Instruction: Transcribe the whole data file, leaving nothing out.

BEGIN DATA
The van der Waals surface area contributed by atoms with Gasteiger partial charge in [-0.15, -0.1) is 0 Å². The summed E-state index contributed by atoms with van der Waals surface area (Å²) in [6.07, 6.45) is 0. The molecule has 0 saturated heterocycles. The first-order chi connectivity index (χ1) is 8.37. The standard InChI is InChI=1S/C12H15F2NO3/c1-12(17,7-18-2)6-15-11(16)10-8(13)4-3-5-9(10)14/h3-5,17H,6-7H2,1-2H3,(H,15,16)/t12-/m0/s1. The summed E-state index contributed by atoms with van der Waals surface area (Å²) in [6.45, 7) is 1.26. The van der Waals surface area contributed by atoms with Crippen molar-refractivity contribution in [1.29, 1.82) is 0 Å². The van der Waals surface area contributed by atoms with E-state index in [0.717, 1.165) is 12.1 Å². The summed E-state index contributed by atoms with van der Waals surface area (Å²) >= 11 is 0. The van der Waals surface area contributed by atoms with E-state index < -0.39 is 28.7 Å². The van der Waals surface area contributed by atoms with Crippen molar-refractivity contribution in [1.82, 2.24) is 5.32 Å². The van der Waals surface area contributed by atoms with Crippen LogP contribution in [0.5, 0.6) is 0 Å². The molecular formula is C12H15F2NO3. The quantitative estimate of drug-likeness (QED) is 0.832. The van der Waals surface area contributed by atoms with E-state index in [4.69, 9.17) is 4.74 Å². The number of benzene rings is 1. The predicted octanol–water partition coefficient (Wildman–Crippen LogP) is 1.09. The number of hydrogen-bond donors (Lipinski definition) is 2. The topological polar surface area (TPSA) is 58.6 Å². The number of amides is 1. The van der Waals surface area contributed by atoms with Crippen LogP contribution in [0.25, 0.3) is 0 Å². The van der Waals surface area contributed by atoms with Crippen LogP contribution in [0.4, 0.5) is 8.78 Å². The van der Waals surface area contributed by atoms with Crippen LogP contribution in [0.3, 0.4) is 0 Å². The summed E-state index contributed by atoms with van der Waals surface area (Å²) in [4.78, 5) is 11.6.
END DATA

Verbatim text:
The van der Waals surface area contributed by atoms with Gasteiger partial charge in [-0.15, -0.1) is 0 Å². The summed E-state index contributed by atoms with van der Waals surface area (Å²) in [6.07, 6.45) is 0. The molecule has 0 saturated heterocycles. The first-order chi connectivity index (χ1) is 8.37. The standard InChI is InChI=1S/C12H15F2NO3/c1-12(17,7-18-2)6-15-11(16)10-8(13)4-3-5-9(10)14/h3-5,17H,6-7H2,1-2H3,(H,15,16)/t12-/m0/s1. The summed E-state index contributed by atoms with van der Waals surface area (Å²) in [6.45, 7) is 1.26. The van der Waals surface area contributed by atoms with Crippen molar-refractivity contribution in [1.29, 1.82) is 0 Å². The van der Waals surface area contributed by atoms with E-state index in [0.717, 1.165) is 12.1 Å². The summed E-state index contributed by atoms with van der Waals surface area (Å²) >= 11 is 0. The van der Waals surface area contributed by atoms with E-state index < -0.39 is 28.7 Å². The van der Waals surface area contributed by atoms with Crippen molar-refractivity contribution in [1.82, 2.24) is 5.32 Å². The van der Waals surface area contributed by atoms with Crippen LogP contribution in [0.5, 0.6) is 0 Å². The molecular formula is C12H15F2NO3. The quantitative estimate of drug-likeness (QED) is 0.832. The van der Waals surface area contributed by atoms with E-state index in [4.69, 9.17) is 4.74 Å². The number of benzene rings is 1. The predicted octanol–water partition coefficient (Wildman–Crippen LogP) is 1.09. The number of hydrogen-bond donors (Lipinski definition) is 2. The topological polar surface area (TPSA) is 58.6 Å². The number of amides is 1. The van der Waals surface area contributed by atoms with Crippen LogP contribution in [0.25, 0.3) is 0 Å². The van der Waals surface area contributed by atoms with Crippen LogP contribution in [0.4, 0.5) is 8.78 Å². The van der Waals surface area contributed by atoms with Crippen LogP contribution in [0.3, 0.4) is 0 Å². The summed E-state index contributed by atoms with van der Waals surface area (Å²) in [4.78, 5) is 11.6.